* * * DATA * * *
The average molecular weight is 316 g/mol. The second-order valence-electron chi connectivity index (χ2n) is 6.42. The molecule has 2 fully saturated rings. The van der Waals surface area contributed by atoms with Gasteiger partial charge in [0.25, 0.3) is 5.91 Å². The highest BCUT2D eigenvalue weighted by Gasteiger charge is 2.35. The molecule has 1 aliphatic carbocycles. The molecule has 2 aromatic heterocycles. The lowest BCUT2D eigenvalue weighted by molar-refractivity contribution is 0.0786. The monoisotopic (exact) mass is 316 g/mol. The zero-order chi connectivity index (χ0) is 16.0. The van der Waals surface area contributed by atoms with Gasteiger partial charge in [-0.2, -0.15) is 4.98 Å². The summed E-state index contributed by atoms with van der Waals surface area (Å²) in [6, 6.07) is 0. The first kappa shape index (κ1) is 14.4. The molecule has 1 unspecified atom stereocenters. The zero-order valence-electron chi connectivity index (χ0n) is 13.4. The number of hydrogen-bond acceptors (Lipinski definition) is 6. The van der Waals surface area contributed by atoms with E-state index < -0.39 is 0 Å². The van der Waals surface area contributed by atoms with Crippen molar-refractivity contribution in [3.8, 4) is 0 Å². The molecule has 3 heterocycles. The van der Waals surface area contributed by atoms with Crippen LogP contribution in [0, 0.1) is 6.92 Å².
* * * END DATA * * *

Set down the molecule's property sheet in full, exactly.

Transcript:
The average molecular weight is 316 g/mol. The second-order valence-electron chi connectivity index (χ2n) is 6.42. The molecule has 2 fully saturated rings. The van der Waals surface area contributed by atoms with Gasteiger partial charge in [0.25, 0.3) is 5.91 Å². The highest BCUT2D eigenvalue weighted by Gasteiger charge is 2.35. The molecule has 1 aliphatic carbocycles. The molecule has 2 aromatic heterocycles. The lowest BCUT2D eigenvalue weighted by molar-refractivity contribution is 0.0786. The monoisotopic (exact) mass is 316 g/mol. The zero-order chi connectivity index (χ0) is 16.0. The van der Waals surface area contributed by atoms with Gasteiger partial charge in [-0.2, -0.15) is 4.98 Å². The summed E-state index contributed by atoms with van der Waals surface area (Å²) in [6, 6.07) is 0. The first kappa shape index (κ1) is 14.4. The molecule has 1 unspecified atom stereocenters. The zero-order valence-electron chi connectivity index (χ0n) is 13.4. The number of hydrogen-bond acceptors (Lipinski definition) is 6. The van der Waals surface area contributed by atoms with E-state index < -0.39 is 0 Å². The van der Waals surface area contributed by atoms with Crippen molar-refractivity contribution in [3.8, 4) is 0 Å². The molecule has 3 heterocycles. The van der Waals surface area contributed by atoms with Crippen LogP contribution in [0, 0.1) is 6.92 Å².